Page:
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What is a ranch home?

A newer ranch home
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You’ve likely seen them scattered through neighborhoods where you live, and they’re typically a favorite choice among first-time homebuyers or those looking for simple living.

We’re talking about ranch homes, which boomed in popularity after World War II and still remain popular for those looking to buy a house today. You’ll find a wide variety of ranch homes, old and new, throughout the country.

Let’s explore this simple yet functional housing style in more detail.

What is a ranch home?

A ranch home is a house that is a single-story home that typically features an open floor plan. These homes tend to be wider than they are deep, with an L or U shape, and a lower-pitched roof.

Joe Dickerson, a Realtor with Keller Williams Realty in Oakland, California, adds that the design of a ranch home gives you ease of access throughout the property.

“In my market, I see many homes that have purposeful indoor and outdoor flow, especially into the backyard,” Dickerson says. “Of course, these homes keep bedroom areas separate from living areas by using a hallway for access.”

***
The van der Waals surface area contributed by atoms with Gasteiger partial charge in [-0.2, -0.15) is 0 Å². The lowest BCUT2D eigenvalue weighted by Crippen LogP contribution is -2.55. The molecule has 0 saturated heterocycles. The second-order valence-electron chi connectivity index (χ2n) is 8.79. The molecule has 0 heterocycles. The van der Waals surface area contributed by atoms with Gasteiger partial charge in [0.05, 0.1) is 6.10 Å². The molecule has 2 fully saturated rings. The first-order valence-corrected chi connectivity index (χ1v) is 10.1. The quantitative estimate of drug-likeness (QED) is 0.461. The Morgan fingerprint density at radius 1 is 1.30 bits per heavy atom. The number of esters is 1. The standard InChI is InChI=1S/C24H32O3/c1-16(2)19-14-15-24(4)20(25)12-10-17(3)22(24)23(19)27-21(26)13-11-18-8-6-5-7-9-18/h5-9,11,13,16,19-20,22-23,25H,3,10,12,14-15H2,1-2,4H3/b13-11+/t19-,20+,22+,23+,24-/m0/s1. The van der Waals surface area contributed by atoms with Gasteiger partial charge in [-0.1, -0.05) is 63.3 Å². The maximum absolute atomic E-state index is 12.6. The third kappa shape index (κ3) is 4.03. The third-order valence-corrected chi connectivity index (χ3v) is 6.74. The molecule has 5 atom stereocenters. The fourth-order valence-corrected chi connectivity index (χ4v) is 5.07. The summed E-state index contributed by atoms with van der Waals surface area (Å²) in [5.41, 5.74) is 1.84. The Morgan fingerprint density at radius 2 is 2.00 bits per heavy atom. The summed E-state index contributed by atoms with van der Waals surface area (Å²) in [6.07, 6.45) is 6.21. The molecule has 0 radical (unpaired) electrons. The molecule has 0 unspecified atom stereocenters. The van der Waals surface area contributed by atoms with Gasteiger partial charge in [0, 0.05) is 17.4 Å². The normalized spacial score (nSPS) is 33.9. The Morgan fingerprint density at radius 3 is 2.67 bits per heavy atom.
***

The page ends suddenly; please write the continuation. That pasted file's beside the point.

In a ranch home, you’ll usually see the dining area and kitchen, along with the family/living room, combined into one open area with few, if any, walls separating the spaces. Many ranch homes have sliding glass doors that open onto a patio area in the backyard.

Ranch homes are usually built on a concrete slab, though some can have a basement or crawl space. Cliff May, an architect who is credited with designing the first ranch-style home in the 1930s in California — once said that his design was intentional to create a more informal outdoor living space.

What are the different types of ranch homes?

Since May popularized ranch homes all those decades ago, variations of the style have cropped up over time. Generally, these different ranch styles still have an open floor plan, flat design and easy access to outdoor areas, but there are some nuances. Here’s a look at a few types of ranch homes:

California ranch

This style typically features more Spanish architectural influences and is the style that May originally designed. Some people lump California ranch and suburban ranch styles together.

Raised ranch

Typically referred to as split-entry homes, these have two floors, one at slab level and one above; you go up or down a level by stairs once you enter the home at a landing halfway between the floors.

Split-level ranch

Similar to the raised ranch but it has three levels. You’ll have a kitchen and living space, then a short set of stairs to additional rooms and more stairs leading to the bedrooms.

Storybook ranch